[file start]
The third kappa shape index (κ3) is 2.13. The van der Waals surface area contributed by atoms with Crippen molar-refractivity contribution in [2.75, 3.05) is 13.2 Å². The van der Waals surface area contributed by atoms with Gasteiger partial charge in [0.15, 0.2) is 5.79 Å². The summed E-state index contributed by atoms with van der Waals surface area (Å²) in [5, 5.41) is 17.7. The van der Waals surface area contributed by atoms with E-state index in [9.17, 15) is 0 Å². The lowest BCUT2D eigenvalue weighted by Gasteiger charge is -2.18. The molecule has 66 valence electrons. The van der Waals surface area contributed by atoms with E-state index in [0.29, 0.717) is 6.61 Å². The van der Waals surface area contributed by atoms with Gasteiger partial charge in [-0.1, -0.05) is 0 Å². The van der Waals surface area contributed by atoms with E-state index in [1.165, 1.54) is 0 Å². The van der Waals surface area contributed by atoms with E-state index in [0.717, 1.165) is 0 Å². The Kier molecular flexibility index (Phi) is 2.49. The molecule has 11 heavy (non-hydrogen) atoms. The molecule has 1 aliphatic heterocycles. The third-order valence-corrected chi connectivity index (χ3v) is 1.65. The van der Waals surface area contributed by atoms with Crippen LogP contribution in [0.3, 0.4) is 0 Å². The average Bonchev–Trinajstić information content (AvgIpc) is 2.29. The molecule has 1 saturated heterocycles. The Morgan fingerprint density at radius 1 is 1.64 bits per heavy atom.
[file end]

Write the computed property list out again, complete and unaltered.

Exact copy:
The third kappa shape index (κ3) is 2.13. The van der Waals surface area contributed by atoms with Crippen molar-refractivity contribution in [2.75, 3.05) is 13.2 Å². The van der Waals surface area contributed by atoms with Gasteiger partial charge in [0.15, 0.2) is 5.79 Å². The summed E-state index contributed by atoms with van der Waals surface area (Å²) in [5, 5.41) is 17.7. The van der Waals surface area contributed by atoms with E-state index in [9.17, 15) is 0 Å². The lowest BCUT2D eigenvalue weighted by Gasteiger charge is -2.18. The molecule has 66 valence electrons. The van der Waals surface area contributed by atoms with E-state index in [0.29, 0.717) is 6.61 Å². The van der Waals surface area contributed by atoms with Gasteiger partial charge in [-0.1, -0.05) is 0 Å². The van der Waals surface area contributed by atoms with E-state index in [1.165, 1.54) is 0 Å². The van der Waals surface area contributed by atoms with E-state index in [0.717, 1.165) is 0 Å². The Kier molecular flexibility index (Phi) is 2.49. The molecule has 11 heavy (non-hydrogen) atoms. The molecule has 1 aliphatic heterocycles. The third-order valence-corrected chi connectivity index (χ3v) is 1.65. The van der Waals surface area contributed by atoms with Crippen LogP contribution in [0.3, 0.4) is 0 Å². The average Bonchev–Trinajstić information content (AvgIpc) is 2.29. The molecule has 1 saturated heterocycles. The Morgan fingerprint density at radius 1 is 1.64 bits per heavy atom.